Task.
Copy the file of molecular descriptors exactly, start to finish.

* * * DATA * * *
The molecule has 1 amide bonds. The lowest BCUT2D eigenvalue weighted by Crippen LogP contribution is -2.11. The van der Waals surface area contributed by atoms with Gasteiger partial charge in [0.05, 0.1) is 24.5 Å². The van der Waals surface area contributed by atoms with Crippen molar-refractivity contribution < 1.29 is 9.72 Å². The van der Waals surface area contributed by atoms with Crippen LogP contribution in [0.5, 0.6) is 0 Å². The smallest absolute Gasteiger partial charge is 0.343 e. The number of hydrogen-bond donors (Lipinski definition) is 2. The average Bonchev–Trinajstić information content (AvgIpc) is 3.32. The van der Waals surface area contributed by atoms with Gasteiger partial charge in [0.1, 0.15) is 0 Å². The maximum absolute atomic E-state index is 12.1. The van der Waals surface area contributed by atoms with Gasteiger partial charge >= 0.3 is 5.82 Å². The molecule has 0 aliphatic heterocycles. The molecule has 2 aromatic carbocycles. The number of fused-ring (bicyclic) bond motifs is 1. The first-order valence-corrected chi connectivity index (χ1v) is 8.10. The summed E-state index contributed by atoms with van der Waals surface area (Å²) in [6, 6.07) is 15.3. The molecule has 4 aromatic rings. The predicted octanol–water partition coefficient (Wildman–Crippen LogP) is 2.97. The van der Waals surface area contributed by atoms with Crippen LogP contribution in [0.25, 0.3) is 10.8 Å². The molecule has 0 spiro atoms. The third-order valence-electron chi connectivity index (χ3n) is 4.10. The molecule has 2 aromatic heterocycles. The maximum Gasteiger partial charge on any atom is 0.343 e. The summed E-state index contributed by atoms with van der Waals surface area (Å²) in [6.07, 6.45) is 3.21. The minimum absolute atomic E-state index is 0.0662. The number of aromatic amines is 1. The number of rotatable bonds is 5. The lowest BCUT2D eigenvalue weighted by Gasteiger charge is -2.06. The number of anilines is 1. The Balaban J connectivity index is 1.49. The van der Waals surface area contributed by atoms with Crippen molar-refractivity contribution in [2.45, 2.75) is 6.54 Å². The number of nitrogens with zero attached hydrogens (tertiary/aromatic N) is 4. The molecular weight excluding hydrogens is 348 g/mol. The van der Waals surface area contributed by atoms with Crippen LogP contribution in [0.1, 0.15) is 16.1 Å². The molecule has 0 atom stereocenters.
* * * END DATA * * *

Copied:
The molecule has 1 amide bonds. The lowest BCUT2D eigenvalue weighted by Crippen LogP contribution is -2.11. The van der Waals surface area contributed by atoms with Gasteiger partial charge in [0.05, 0.1) is 24.5 Å². The van der Waals surface area contributed by atoms with Crippen molar-refractivity contribution < 1.29 is 9.72 Å². The van der Waals surface area contributed by atoms with Crippen LogP contribution in [0.5, 0.6) is 0 Å². The smallest absolute Gasteiger partial charge is 0.343 e. The number of hydrogen-bond donors (Lipinski definition) is 2. The average Bonchev–Trinajstić information content (AvgIpc) is 3.32. The van der Waals surface area contributed by atoms with Gasteiger partial charge in [0.1, 0.15) is 0 Å². The maximum absolute atomic E-state index is 12.1. The van der Waals surface area contributed by atoms with Gasteiger partial charge >= 0.3 is 5.82 Å². The molecule has 0 aliphatic heterocycles. The molecule has 2 aromatic carbocycles. The number of fused-ring (bicyclic) bond motifs is 1. The first-order valence-corrected chi connectivity index (χ1v) is 8.10. The summed E-state index contributed by atoms with van der Waals surface area (Å²) in [6, 6.07) is 15.3. The molecule has 4 aromatic rings. The predicted octanol–water partition coefficient (Wildman–Crippen LogP) is 2.97. The van der Waals surface area contributed by atoms with Crippen LogP contribution in [0.25, 0.3) is 10.8 Å². The molecule has 0 spiro atoms. The third-order valence-electron chi connectivity index (χ3n) is 4.10. The molecule has 2 aromatic heterocycles. The maximum Gasteiger partial charge on any atom is 0.343 e. The summed E-state index contributed by atoms with van der Waals surface area (Å²) in [6.07, 6.45) is 3.21. The minimum absolute atomic E-state index is 0.0662. The number of aromatic amines is 1. The number of rotatable bonds is 5. The lowest BCUT2D eigenvalue weighted by Gasteiger charge is -2.06. The number of anilines is 1. The Balaban J connectivity index is 1.49. The van der Waals surface area contributed by atoms with Crippen molar-refractivity contribution in [2.45, 2.75) is 6.54 Å². The number of nitrogens with zero attached hydrogens (tertiary/aromatic N) is 4. The molecular weight excluding hydrogens is 348 g/mol. The van der Waals surface area contributed by atoms with Crippen LogP contribution in [0.1, 0.15) is 16.1 Å². The molecule has 0 atom stereocenters.